San Diego native Kate Martin had a variety of jobs before finding her path in law librarianship, from rare book dealer, to – somewhat more unexpectedly – customs inspector at the Tijuana border and at LAX. When she started in customs, she was only the second female in a group of 180 officers, which presented some unique challenges. She recounts a number of colorful stories including the discovery of several brown paper shopping bags filled with human bones. It’s easy to understand why Kate came to regard library work as “somewhat tamer than law enforcement.”
Not that library jobs were that easy to come by. Kate attended library school at UCLA, and her graduation roughly coincided with California’s passage of its Proposition 13. This cap on property taxes had an impact on many professions; Kate recalls that Los Angeles County fired thirty percent of its librarians during that era. Although the job market was “even worse than it is now,” Kate eventually landed an internship at the Smithsonian. She found the East Coast much friendlier to an aspiring librarian; she remembers seeing more librarian positions advertised in the Washington Post in one weekend than she had seen in three months in California.
Kate subsequently worked in a number of law firm library positions, including doing interlibrary loan at Morgan Lewis and loose-leaf filing at Hughes Hubbard & Reed. She also worked at the LC’s Congressional Research Service. She eventually rose to the position of National Director for Libraries for McKenna Long & Aldridge, a position she held for 10 years. After the demanding atmosphere of law firm librarianship, Kate was ready for a change of pace, and in early 2011 accepted the position of Director of the Montgomery County Circuit Court Law Library.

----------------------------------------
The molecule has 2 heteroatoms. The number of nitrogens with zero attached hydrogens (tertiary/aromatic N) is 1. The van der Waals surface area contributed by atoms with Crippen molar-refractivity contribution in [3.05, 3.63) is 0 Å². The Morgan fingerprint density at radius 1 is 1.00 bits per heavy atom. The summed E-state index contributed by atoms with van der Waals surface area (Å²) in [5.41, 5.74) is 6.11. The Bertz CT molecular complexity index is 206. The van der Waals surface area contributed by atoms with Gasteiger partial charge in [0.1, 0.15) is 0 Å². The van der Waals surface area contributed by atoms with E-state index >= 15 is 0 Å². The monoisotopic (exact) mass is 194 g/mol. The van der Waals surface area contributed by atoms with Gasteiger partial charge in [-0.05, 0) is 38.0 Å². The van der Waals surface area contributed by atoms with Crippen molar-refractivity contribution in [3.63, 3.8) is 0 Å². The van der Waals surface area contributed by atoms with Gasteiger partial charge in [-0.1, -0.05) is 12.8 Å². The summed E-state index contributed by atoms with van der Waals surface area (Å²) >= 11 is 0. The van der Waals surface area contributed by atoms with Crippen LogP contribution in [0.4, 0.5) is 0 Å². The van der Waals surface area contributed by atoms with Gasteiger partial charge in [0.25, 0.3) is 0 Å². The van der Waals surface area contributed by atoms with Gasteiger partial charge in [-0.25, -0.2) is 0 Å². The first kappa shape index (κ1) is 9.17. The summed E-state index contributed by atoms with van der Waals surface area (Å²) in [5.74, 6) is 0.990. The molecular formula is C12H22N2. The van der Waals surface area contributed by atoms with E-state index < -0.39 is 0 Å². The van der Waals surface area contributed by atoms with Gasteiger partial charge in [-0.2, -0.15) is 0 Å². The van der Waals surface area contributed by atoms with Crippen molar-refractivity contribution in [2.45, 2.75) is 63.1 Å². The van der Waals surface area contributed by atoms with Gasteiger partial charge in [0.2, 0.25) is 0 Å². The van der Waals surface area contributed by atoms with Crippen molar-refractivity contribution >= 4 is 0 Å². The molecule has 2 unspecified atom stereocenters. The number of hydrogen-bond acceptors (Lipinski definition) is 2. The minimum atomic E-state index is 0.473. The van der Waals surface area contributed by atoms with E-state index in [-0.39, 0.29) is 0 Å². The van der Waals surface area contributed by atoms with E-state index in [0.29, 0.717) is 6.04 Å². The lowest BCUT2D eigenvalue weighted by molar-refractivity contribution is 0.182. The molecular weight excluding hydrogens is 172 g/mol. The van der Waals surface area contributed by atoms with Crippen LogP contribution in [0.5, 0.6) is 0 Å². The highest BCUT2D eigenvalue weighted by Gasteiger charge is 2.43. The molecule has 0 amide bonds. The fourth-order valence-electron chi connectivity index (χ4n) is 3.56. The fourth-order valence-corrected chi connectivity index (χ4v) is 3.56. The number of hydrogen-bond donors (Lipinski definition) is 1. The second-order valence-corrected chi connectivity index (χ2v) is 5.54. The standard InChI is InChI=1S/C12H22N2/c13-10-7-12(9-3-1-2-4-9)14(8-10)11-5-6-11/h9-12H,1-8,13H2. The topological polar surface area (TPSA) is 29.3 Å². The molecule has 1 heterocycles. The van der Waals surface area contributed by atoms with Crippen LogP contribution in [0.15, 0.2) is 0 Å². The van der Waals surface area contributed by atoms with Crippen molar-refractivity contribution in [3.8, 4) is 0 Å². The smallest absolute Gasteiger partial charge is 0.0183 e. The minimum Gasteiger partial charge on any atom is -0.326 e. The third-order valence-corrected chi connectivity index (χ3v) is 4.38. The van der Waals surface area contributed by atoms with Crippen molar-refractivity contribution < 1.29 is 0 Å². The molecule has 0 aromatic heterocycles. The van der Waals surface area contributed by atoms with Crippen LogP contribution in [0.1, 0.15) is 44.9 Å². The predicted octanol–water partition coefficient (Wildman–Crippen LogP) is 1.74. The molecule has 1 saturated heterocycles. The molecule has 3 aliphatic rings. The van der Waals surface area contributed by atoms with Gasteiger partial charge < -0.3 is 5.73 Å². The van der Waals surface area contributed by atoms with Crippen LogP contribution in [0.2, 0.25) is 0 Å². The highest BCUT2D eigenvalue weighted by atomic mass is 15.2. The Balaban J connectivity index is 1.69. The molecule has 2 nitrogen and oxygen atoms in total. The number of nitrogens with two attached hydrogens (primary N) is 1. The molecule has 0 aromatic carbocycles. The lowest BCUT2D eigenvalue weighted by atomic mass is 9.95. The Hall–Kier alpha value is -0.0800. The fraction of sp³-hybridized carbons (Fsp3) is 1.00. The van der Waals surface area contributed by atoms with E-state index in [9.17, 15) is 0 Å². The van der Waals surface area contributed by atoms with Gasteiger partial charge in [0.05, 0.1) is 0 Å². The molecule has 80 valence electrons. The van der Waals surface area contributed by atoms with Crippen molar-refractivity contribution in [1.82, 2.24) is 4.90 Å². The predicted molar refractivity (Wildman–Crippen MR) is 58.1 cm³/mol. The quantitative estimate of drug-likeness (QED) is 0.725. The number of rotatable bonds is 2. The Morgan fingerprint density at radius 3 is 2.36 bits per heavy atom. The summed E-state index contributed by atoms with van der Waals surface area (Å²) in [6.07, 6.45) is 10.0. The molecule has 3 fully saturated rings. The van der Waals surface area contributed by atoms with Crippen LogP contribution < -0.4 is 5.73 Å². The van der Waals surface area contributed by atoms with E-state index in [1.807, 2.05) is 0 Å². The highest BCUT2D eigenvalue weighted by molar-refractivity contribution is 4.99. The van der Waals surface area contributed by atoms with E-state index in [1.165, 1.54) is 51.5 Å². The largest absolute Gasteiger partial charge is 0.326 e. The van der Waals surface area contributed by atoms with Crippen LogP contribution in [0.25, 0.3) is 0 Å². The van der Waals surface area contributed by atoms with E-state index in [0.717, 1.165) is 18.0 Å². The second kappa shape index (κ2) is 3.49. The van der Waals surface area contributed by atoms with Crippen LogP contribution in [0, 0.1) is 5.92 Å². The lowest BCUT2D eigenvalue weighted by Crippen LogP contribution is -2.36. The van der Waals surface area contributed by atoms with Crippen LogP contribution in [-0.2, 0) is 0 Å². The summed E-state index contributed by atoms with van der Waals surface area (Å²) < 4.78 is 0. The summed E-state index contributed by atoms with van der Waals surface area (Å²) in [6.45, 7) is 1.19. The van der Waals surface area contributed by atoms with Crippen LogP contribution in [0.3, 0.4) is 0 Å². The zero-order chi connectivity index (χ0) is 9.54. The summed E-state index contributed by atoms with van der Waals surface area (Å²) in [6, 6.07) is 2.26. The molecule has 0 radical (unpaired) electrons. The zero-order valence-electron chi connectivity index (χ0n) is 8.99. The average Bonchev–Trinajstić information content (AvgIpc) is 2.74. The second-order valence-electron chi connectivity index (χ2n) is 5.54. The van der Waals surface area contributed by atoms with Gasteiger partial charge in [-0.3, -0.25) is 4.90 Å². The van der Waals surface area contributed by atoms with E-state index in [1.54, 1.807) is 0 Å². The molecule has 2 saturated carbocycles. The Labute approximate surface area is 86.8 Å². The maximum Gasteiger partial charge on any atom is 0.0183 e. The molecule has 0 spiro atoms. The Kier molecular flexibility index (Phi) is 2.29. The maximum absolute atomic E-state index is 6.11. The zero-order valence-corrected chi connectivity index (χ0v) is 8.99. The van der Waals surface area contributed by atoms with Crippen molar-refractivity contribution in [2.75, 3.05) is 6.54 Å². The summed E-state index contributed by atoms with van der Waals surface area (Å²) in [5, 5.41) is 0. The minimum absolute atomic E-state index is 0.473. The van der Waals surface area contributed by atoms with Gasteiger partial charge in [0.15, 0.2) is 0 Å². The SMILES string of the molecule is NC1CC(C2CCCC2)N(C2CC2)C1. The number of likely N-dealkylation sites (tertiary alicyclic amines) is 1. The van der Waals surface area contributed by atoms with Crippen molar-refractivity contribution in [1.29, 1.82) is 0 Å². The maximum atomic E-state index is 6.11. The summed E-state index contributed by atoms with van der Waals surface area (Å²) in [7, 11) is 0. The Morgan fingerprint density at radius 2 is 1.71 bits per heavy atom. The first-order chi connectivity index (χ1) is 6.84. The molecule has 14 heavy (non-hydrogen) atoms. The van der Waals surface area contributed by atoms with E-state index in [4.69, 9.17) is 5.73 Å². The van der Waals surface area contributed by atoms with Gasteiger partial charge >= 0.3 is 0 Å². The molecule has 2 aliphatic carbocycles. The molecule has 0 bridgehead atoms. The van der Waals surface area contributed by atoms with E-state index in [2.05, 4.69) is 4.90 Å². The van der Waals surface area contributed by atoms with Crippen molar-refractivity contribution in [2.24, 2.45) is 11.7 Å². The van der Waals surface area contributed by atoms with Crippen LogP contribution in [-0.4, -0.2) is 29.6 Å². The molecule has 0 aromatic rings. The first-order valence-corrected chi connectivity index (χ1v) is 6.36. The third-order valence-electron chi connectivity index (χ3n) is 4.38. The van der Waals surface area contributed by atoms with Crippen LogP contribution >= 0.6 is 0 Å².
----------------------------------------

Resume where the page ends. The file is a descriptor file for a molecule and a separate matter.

Kate has found the change “invigorating.” She loves the increased freedom and personal interactions that characterize her new position. She has enjoyed working with a more diverse group of library patrons, and expresses great admiration for the collection and for the stewardship of her predecessor librarians at Montgomery County. Among the initiatives Kate has instituted are a branding initiative for the Library, a recurring column in the Montgomery County Bar Bulletin, and Coffee Break events at the Library on Fridays for all courthouse staff and attorneys. She looks forward to continuing the outreach activities that the Library has already been pursuing. Active in both AALL and LLSDC, Kate developed the idea for the very well received Private Law Libraries Summit this past July in Philadelphia, and envisions developing a similar summit for court librarians.
Kate enjoys playing Scrabble, reading, and adding to the “embarrassingly large” collection of teapots that she has built over the past 20 years and that is displayed around her Montgomery County home. Acquired during her various travels, Kate’s 450 teapots include a 19th century Limoges teapot, several Chinese Yi Xi teapots, and many animal shaped teapots including four Noah’s Ark themed pots. No doubt her experience as a customs inspector has made her an expert at bringing teapots back from everywhere that she has visited! She has offered to host a “teapot tour” as a LLAM program.
Kate describes herself as “still passionate” about law libraries after 32 years in the field. We’re very pleased to welcome Kate to LLAM!